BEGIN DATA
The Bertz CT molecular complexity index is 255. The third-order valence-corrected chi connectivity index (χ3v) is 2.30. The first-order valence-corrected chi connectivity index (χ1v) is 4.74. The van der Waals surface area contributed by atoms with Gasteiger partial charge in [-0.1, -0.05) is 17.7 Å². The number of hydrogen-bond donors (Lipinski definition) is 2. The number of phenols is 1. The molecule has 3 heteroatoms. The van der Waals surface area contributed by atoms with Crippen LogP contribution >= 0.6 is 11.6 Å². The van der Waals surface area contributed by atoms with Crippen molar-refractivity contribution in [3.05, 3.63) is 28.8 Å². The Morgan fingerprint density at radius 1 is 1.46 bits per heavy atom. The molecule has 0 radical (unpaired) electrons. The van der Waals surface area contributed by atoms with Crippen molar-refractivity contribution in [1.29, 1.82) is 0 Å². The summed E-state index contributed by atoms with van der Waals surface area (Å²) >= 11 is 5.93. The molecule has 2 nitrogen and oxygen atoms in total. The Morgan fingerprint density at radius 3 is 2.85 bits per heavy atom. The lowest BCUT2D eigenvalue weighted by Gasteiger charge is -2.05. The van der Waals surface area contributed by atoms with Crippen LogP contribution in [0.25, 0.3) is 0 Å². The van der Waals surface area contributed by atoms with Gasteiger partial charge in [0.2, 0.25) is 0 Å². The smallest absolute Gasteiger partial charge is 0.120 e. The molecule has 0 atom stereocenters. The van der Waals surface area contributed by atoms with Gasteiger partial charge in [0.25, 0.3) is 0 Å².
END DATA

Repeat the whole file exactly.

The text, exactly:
The Bertz CT molecular complexity index is 255. The third-order valence-corrected chi connectivity index (χ3v) is 2.30. The first-order valence-corrected chi connectivity index (χ1v) is 4.74. The van der Waals surface area contributed by atoms with Gasteiger partial charge in [-0.1, -0.05) is 17.7 Å². The number of hydrogen-bond donors (Lipinski definition) is 2. The number of phenols is 1. The molecule has 3 heteroatoms. The van der Waals surface area contributed by atoms with Crippen LogP contribution >= 0.6 is 11.6 Å². The van der Waals surface area contributed by atoms with Crippen molar-refractivity contribution in [3.05, 3.63) is 28.8 Å². The Morgan fingerprint density at radius 1 is 1.46 bits per heavy atom. The molecule has 0 radical (unpaired) electrons. The van der Waals surface area contributed by atoms with Crippen molar-refractivity contribution in [1.29, 1.82) is 0 Å². The summed E-state index contributed by atoms with van der Waals surface area (Å²) >= 11 is 5.93. The molecule has 2 nitrogen and oxygen atoms in total. The Morgan fingerprint density at radius 3 is 2.85 bits per heavy atom. The lowest BCUT2D eigenvalue weighted by Gasteiger charge is -2.05. The van der Waals surface area contributed by atoms with Crippen LogP contribution in [0.25, 0.3) is 0 Å². The van der Waals surface area contributed by atoms with Gasteiger partial charge in [0.2, 0.25) is 0 Å². The smallest absolute Gasteiger partial charge is 0.120 e. The molecule has 0 atom stereocenters. The van der Waals surface area contributed by atoms with Gasteiger partial charge in [0.25, 0.3) is 0 Å².